Presentation on theme: "Department of Anesthesiology, University of Arizona Health Science Center, Tucson, AZ ANESTHETIC MANAGEMENT OF AN ADOLESCENT WITH MITOCHONDRIAL MYOPATHY:"— Presentation transcript:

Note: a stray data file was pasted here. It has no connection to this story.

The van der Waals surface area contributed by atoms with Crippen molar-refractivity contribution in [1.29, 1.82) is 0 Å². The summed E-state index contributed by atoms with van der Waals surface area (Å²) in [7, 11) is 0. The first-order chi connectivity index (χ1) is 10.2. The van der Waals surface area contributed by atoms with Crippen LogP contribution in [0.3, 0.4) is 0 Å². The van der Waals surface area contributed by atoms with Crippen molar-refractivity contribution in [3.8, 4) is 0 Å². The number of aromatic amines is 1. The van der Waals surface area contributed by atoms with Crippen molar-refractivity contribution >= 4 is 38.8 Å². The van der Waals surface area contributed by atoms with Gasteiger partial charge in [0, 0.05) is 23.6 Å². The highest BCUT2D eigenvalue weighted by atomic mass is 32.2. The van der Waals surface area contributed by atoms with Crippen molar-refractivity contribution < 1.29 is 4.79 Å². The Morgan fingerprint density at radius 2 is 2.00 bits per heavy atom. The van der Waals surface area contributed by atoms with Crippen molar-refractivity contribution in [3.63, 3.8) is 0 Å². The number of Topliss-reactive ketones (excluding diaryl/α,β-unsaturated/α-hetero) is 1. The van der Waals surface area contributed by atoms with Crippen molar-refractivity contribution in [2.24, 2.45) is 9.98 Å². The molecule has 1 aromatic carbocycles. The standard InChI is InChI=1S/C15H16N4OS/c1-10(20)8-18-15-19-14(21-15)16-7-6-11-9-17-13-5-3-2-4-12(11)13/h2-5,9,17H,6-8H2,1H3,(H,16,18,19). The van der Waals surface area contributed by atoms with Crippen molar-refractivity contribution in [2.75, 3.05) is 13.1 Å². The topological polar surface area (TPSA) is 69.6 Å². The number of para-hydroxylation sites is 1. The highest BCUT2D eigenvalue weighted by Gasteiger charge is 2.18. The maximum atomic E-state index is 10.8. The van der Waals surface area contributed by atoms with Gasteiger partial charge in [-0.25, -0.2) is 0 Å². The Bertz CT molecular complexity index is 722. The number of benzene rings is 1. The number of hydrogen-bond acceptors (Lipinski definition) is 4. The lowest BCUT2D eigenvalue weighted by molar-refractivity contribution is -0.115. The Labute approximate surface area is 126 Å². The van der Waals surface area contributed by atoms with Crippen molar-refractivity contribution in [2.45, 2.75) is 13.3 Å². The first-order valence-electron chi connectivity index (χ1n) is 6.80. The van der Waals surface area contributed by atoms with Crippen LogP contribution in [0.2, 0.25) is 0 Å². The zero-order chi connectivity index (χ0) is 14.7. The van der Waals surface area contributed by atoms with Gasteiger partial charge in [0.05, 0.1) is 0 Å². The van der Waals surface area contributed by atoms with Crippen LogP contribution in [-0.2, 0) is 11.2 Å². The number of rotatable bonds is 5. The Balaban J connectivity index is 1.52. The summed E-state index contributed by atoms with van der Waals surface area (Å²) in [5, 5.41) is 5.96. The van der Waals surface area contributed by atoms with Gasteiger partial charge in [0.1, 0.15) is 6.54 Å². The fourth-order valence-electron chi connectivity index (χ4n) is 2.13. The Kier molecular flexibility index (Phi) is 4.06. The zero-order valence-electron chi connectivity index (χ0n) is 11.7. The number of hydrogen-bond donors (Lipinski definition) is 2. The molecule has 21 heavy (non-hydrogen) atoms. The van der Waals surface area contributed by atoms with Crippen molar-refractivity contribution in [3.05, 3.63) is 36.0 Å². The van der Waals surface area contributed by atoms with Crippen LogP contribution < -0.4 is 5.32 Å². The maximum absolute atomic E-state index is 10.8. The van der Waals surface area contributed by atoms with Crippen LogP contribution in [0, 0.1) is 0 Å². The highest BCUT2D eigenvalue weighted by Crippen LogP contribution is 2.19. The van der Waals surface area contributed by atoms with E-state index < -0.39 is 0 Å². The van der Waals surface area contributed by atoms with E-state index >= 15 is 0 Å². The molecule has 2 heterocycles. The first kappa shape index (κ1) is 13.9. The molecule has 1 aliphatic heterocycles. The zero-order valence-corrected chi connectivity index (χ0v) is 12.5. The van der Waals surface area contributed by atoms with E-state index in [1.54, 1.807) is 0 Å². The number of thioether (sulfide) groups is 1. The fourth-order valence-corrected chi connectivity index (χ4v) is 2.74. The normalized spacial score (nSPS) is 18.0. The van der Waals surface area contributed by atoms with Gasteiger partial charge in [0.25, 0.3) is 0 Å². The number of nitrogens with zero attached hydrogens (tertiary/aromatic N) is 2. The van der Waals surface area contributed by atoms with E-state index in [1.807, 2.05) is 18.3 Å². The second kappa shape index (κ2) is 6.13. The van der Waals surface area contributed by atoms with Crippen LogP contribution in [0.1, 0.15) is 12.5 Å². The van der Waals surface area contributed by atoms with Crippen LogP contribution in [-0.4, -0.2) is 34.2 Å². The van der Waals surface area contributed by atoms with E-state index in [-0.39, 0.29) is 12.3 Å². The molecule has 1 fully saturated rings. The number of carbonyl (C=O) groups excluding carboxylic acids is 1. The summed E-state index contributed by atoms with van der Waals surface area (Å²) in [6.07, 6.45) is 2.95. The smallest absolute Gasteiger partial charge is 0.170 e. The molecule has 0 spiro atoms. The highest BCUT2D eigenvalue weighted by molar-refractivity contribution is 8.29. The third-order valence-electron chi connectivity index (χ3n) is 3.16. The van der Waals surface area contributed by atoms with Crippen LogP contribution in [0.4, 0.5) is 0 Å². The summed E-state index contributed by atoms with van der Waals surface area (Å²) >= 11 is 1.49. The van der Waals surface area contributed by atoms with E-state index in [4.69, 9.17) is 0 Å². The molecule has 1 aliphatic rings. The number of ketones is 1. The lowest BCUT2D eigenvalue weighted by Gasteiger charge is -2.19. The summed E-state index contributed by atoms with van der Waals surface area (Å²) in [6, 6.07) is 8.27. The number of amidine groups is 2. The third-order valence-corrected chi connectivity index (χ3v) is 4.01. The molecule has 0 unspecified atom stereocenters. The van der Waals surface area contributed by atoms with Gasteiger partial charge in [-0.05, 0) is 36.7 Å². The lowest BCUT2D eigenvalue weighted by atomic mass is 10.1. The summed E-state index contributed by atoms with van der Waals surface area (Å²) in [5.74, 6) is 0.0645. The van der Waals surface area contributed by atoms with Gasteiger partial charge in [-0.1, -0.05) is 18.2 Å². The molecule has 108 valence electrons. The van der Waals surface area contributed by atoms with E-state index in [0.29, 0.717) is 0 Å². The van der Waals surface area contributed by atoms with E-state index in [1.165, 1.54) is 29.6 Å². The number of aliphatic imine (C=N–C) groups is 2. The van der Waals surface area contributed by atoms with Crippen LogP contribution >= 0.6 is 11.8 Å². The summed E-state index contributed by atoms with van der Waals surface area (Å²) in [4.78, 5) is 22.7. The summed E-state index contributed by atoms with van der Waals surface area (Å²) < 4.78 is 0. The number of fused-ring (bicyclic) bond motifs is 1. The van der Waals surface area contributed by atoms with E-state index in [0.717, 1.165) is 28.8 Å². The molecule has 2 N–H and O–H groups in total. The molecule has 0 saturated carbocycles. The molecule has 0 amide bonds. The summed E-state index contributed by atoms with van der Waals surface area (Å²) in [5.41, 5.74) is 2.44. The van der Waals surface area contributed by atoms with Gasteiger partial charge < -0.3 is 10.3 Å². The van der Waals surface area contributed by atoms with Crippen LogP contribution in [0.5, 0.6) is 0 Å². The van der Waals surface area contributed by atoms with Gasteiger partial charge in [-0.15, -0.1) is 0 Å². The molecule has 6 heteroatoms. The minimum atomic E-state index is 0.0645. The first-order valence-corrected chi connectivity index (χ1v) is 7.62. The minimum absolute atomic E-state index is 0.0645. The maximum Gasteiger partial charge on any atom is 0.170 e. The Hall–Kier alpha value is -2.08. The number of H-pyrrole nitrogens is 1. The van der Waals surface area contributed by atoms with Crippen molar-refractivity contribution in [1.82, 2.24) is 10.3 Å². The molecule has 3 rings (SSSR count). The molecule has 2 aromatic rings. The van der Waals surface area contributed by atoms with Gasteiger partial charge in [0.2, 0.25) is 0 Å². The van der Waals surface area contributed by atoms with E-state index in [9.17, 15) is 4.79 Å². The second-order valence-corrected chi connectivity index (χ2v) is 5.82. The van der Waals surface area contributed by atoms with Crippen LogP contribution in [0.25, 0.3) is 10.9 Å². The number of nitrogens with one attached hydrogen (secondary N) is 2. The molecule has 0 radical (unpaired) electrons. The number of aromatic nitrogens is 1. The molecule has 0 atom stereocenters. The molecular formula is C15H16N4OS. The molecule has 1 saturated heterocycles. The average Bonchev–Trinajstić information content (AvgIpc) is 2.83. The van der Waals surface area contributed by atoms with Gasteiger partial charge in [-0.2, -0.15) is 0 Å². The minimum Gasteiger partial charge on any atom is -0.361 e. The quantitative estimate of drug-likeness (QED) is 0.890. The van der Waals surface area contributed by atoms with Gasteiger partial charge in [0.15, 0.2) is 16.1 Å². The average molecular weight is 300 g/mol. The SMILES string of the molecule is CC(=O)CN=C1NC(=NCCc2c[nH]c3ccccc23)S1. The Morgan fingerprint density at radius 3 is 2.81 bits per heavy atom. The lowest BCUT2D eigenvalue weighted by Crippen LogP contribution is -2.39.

Department of Anesthesiology, University of Arizona Health Science Center, Tucson, AZ ANESTHETIC MANAGEMENT OF AN ADOLESCENT WITH MITOCHONDRIAL MYOPATHY: A CASE REPORT J. C. LILJENQUIST, M.D., J. P. REINHARD, M.D. Figure 1. Representation of the electron transport chain and oxidative phosphorylation in the mitochondrion. NADH and succinate generated in the citric acid cycle are oxidized and electron transport is linked to proton pumps which create a gradient that drives ATP formation via ATP synthase. Tim Vickers Case Report A 15-year-old, 72-kg male with MM presented from an outside hospital for exploratory laparotomy indicated for small bowel obstruction (SBO). The patient’s manifestations of MM included progressive weakness, developmental delay, and episodes of lactic acidosis. Additionally, past medical history included cystic fibrosis, pancreatic insufficiency status post pancreatectomy with successful islet cell transplant, chronic colonic dysmotility status post hemicolectomy with ileostomy, and gastroesophageal reflux disease. The patient’s mother reported that general anesthesia with volatile anesthetics had previously been administered several times without complications. She did, however, report a history of severe agitation and combativeness with administration of morphine and midazolam. Hydromorphone and fentanyl were administered preoperatively for pain control with no adverse effects. Preoperative CBC revealed leukocytosis and CMP was unremarkable. Lactate and blood glucose were normal. Rapid sequence IV induction of anesthesia was achieved with propofol (2.5mg/kg) and fentanyl (1mcg/kg) bolus. Rocuronium (0.55mg/kg) was administered for muscle relaxation. After endotracheal intubation, radial arterial line was placed for monitoring of ABG and plasma lactate. Anesthesia was maintained with sevoflurane and boluses of fentanyl. Paralysis was maintained with boluses of rocuronium. Nasopharyngeal temperature, blood glucose, plasma lactate, and arterial blood gas remained normal intra- and post-operatively. The patient underwent successful exploratory laparotomy with lysis of adhesions. After completion of surgery, paralysis was successfully reversed with neostigmine (0.07mg/kg) and glycopyrrolate (0.01mg/kg) and the patient was extubated in the operating room. He made an uneventful recovery and was discharged to home on postoperative day 4. Introduction Mitochondrial myopathy (MM) refers to a clinically heterogeneous group of disorders caused by defects in the electron transport chain and oxidative phosphorylation of mitochondrial metabolism (Figure 1). The hallmark of the disease is progressive muscle weakness. Other manifestations may include cardiac conduction abnormalities, cardiomyopathies, metabolic disturbances, dysphagia, seizure disorders, and hepatic dysfunction . The incidence of MM is estimated to be about 1:4,000 . There are several perioperative concerns when administering anesthesia to a patient with MM and the evidence base for anesthetic recommendations is both limited and inconclusive. Discussion Mitochondrial myopathy is a rare disease that may present specific difficulties with regard to anesthesia. MM was previously thought to be associated with increased risk of malignant hyperthermia (MH) [3, 4]. However, more recent literature does not indicate increased susceptibility to MH in patients with MM. Volatile agents should not routinely be avoided out of concern for MH in patients with MM . Succinylcholine should be used with caution as these patients may be susceptible to succinylcholine-induced hyperkalemia [5, 6, 7]. We administered rocuronium for induction/intubation and maintenance of paralysis. Both sensitivity and resistance to non- depolarizing neuromuscular blockers have been reported [8, 9]. This patient exhibited a normal response to rocuronium. Propofol is know to impair mitochondrial function by inhibiting the electron transport chain and uncoupling oxidative phosphorylation in vitro. It has been suggested that patients with MM may be at increased risk of developing lactic acidosis or propofol infusion-like syndrome from propofol infusion . However, the extent to which these concerns apply clinically is unclear. In our review of the literature, there are no reported adverse effects from induction doses or short-term infusions of propofol in patients with MM. Regardless of the anesthesia technique employed, acid base status, plasma lactate, blood glucose, and core temperature should be monitored closely. This case report highlights important anesthetic considerations and outlines successful anesthetic management of this patient with MM. References 1. Hines RL, Marschall KE, editors. Stoelting's Anesthesia and Co-existing diseases. 6 th ed. Pennsylvania: Churchill Livingstone; 2012. 2. Miller RD, Eriksson LI, Fleisher LA, et al, editors. Miller's Anesthesia. 7th ed. Philadelphia, PA: Elsevier Churchill-Livingstone; 2009. 3. Ohtani Y, Miike T, Ishitsu T, et al. A case of malignant hyperthermia with mitochondrial dysfunction [letter]. Brian Dev. 1985;7:249. 4. Fricker RM, Raffelsberger T, Rauch-Shorny S, et al. Positive malignant hyperthermia susceptibility in vitro test in a patient with mitochondrial myopathy and myoadenylate deaminase deficiency: Anesthesiology: December 1997;97:1635-37. 5. Does mitochondrial myopathy increase an individual’s susceptibility to malignant hyperthermia? MHAUS.org. Malignant Hyperthermia Association of the United States. n.d. Web. 9 April 2014. 6. Al-Takrouri H, Martin, TW, et al. Hyperkalemic cardiac arrest following succinylcholine administration: the use of extracorporeal membrane oxygenation in an emergency situation. Journal of Clinical Anesth. 2004;16(6):449-451. 7. Larach MG, Rosengerg H, et al. Hyperkalemic cardiac arrest during anesthesia in infants and children with occult myopathies. Clin Pediat (Phila). 1997;36(1):9-16. 8. Finsterer J, Stratil U, Bittner R, Sporn P. Increased sensitivity to rocuronium in mitochondrial myopathy. Can J Anesth 1998;45:781-4. 9. Aouad MT, Gerges FJ, Bararka AS. Resistance to cisatricurium in a patient with MELAS syndrome. Paediatr Anaesth 2005;15:1124-7. 10. Morgan PG. When is propofol problematic? Pedsanesthesia.org. Society for Pediatric Anesthesia. 2007. Web. 9 April 2014.